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A recent Wall Street Journal article discussed major oil company reserve holdings and how investors should evaluate a company’s reserve quality, quantity and global geographic distribution. It is an interesting story about a very important topic, but a lack of clarity with regard to some of the methodology and terminology leaves many questions unanswered. However, the overarching corporate strategy discussion provides food for thought as analysts and economists continue evaluating the major integrated oil company business model created by the wave of mega-mergers that began 10 to 15 years ago.

The analysis hinges on data compiled by consultancy Rystad Energy, which estimated the world’s 11 largest listed firms’ “oil & gas resources” in billion barrels of oil equivalent – a common metric that combines oil and gas. Whether the “largest” companies are defined by operational criteria like reserves/production or financial metrics like market capitalization is unclear. Additionally, it is not clear how “oil & gas resources” are defined.

This issue came up at the recent USAEE/IAEE North America Conference, where Wagner & Brown Senior Petroleum Engineer Billy Harris explained reserves identification and said the Petroleum Resources Management System is the most widely accepted measurement framework.

The PRMS was jointly developed by the Society of Petroleum Engineers (SPE), Society of Petroleum Evaluation Engineers (SPEE), American Association of Petroleum Geologists (AAPG), and the World Energy Council (WEC), said Harris. He also said this is the system essentially adopted by the US Securities and Exchange Commission, which makes it the most widely-accepted US reserve reporting metric and the numbers Wall Street uses to evaluate oil companies, as all NYSE-listed firms are required to report their reserves on this basis in their regulatory filings.

So what does this mean? Harris explains the situation as such: “Reserves are those quantities of petroleum anticipated to be to commercially recoverable by application of development projects to known accumulations from a given date forward under defined conditions.” Reserves must further satisfy four criteria. They must be:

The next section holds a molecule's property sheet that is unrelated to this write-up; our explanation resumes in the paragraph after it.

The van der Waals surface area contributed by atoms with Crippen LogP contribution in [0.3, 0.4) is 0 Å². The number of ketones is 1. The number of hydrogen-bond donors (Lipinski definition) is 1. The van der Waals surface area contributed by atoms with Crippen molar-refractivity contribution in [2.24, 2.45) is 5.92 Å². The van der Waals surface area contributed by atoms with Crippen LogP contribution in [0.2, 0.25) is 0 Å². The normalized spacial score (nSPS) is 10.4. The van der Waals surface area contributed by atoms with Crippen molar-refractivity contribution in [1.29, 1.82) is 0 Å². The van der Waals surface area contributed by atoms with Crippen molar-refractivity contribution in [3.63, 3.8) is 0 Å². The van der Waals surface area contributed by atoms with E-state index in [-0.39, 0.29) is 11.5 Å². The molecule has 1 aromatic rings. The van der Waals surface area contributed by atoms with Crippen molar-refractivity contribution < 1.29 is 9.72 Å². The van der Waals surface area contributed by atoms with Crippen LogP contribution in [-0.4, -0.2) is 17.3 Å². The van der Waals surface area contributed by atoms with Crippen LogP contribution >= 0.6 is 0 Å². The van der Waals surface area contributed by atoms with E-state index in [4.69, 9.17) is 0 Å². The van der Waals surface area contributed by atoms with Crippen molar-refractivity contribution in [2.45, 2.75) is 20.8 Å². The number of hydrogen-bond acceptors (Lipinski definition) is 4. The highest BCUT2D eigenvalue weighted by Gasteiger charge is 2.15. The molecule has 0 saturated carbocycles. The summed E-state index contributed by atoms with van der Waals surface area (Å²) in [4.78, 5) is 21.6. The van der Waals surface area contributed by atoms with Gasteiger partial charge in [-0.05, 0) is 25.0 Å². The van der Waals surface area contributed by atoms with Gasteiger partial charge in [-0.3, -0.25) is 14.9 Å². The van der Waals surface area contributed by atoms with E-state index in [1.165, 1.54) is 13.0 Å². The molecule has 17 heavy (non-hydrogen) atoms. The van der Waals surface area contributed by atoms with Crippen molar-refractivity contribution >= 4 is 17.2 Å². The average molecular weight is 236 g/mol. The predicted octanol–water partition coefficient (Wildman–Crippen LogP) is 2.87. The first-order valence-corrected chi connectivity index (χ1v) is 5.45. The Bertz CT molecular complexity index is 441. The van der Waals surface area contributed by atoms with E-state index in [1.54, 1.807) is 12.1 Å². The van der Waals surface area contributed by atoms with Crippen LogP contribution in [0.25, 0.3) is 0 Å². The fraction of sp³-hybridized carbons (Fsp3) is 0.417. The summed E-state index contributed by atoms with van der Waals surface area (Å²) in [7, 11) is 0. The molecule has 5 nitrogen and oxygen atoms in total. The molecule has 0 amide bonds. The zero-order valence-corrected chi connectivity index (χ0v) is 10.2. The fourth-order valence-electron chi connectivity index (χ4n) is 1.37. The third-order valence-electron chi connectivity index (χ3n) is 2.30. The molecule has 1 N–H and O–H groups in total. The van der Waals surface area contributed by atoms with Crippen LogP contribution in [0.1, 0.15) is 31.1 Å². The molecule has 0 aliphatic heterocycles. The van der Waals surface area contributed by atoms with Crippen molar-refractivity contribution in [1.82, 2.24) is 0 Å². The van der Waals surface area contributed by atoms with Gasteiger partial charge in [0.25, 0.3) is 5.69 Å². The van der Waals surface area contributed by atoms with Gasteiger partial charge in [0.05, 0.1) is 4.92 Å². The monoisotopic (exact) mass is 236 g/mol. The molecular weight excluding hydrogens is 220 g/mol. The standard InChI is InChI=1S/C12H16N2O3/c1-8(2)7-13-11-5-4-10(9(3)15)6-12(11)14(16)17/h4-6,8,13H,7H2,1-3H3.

•Remaining (as of a given date) based upon the development project(s) applied

The major reserves categories are Proved Developed, Proved Undeveloped, Probable, Possible and Prospective Resources.

In his slide presentation, Harris used a humorous fish analogy – attributed to respected petroleum engineer Arlen Edgar – to explain what these categories mean.


Circling back to the Wall Street Journal story, the analysis includes PetroChina and Rosneft in the universe of “largest listed” companies, which begs many questions and probably does not offer the most level playing field. PetroChina is the listed subsidiary of fully-state owned China National Petroleum Corporation, which holds 86.5% of the company’s shares. While PetroChina lists some of its shares on Chinese exchanges and American Depository Shares on the NYSE, it remains a national oil company at heart, arguably beholden more to Chinese government interests than shareholder wealth maximization. Additionally, given the complex corporate structure vis-a-vis its state-owned parent, the degree to which PetroChina’s oil & gas reserves reporting aligns with SEC regulations is questionable.

Rosneft is in a similar situation, it remains a majority state-controlled company with shares listed on Russian exchanges and 9% of its total shares listed as Global Depository Receipts on the London Stock Exchange. Rosneft is largely a Kremlin oil policy tool in which shareholder interests could be subordinate to those of the state, where those interests diverge.

As a result, comparing these companies on the basis of loosely-defined reserves figures and corporate strategy would appear to be of limited usefulness.

However, the interesting question of whether the international “super majors” are better off as fully-integrated enterprises or perhaps broken down into more focused component companies becomes increasingly important as the global oil and gas industry evolves in the current century.

Replacing reserves – finding more oil & gas than they produce each year – has become a huge challenge for these behemoths. The refining and marketing business faced strong headwinds – particularly in North America – in recent years, which caused some larger integrateds like ConocoPhillips to spin off their downstream operations. And much of the world’s “easy” oil has been discovered and is controlled by national oil companies, thus leaving it off limits to the international majors, which are increasingly forced into ultra deepwater, the Arctic and unconventional resources. Not to mention shifting liquids consumption from the Western Hemisphere to the East of Suez market and the increasing importance of natural gas and decreasing market share of oil in many of these companies portfolios.

How one defines “resources” and how successful companies are at replacing reserves is extremely important for investors assessing enterprise value and long-term corporate strategy. Lumping state-controlled firms – that happen to float some shares – together with privately-held international oil companies can be challenging at best and yield misleading results at worst.